Enda's personal crusade to abolish Seanad faces internal revolt
Taoiseach Enda Kenny’s “personal crusade” to abolish the Seanad faces a major revolt from within the coalition, as a majority of Government TDs are against doing away with the upper house.
Senior figures in Fine Gael today rejected speculation that the Government would consider reforming the Seanad, should the referendum be defeated.
Speaking at the Constitutional Convention, in Malahide, Frances Fitzgerald, Minister for Children, said there was no question of reforming the Seanad and that the Autumnal referendum would be an opportunity for the public to consider whether they wanted to see one really effective house operating strongly with checks and balances.
Ms Fitzgerald said a reformed Dáil would see a strengthening of the committee system and described the amendment being put to the people as a “serious proposition”.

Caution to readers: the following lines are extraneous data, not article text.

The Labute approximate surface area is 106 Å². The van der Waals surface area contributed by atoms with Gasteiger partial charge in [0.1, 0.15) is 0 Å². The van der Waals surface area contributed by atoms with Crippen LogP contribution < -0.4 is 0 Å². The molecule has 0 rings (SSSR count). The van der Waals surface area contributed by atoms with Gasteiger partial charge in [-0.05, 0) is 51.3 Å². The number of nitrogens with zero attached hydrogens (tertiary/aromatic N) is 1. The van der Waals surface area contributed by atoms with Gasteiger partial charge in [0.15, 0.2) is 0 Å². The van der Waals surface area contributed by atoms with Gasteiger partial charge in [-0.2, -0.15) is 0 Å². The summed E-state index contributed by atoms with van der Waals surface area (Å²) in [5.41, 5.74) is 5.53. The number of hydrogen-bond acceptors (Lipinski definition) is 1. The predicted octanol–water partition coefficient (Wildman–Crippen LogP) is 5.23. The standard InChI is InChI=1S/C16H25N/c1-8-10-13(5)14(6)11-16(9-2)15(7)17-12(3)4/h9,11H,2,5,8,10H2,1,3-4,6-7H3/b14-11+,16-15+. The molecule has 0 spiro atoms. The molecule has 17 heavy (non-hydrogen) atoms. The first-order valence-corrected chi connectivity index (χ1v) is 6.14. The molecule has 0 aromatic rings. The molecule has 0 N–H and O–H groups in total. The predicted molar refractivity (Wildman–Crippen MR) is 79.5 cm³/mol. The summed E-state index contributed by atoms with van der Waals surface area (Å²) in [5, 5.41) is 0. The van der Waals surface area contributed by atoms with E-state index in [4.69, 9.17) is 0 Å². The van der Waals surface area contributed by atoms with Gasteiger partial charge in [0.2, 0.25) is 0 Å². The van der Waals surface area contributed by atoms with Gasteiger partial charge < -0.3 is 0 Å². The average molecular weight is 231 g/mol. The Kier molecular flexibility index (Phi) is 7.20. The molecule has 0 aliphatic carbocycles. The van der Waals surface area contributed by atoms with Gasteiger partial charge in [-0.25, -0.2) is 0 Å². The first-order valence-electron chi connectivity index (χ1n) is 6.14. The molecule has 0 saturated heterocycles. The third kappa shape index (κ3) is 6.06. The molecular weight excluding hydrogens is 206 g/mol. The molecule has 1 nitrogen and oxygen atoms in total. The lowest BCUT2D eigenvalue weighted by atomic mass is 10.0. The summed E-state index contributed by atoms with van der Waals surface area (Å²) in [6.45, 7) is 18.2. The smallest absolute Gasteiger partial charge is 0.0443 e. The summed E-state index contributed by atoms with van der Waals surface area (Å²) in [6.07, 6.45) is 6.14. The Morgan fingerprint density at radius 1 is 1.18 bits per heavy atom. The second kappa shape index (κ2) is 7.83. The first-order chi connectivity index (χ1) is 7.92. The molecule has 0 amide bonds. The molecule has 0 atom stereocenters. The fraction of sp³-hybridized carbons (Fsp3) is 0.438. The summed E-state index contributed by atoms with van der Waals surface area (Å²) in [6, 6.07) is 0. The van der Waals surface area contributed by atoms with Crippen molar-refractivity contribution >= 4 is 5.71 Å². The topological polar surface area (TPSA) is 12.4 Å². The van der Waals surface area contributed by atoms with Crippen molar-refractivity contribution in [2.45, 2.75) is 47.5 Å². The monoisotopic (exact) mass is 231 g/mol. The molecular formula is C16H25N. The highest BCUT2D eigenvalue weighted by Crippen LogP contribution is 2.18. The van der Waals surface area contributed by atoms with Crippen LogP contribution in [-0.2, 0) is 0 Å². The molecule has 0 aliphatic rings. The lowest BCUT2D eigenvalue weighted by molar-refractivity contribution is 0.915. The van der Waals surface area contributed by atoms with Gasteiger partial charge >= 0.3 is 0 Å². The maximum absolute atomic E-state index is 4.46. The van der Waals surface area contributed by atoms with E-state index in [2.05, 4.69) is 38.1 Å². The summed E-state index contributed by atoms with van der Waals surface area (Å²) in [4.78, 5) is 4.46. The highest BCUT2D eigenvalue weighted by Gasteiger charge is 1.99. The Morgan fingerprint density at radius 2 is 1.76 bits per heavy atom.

Adding his voice to reject sugesstions of reforming the Seanad, Party chairman, Charlie Flanagan, said there was no contemplation of a 'Plan B.' He said voters would be given a clear choice between abolition or retention of the Seanad.
Sinn Féin president Gerry Adams said it was a huge irony that the Constitutional Convention which is meeting in Malahide this weekend was not discussing the future of the Seanad because it was not allowed to do so. Mr Adams said this was a “huge mistake”.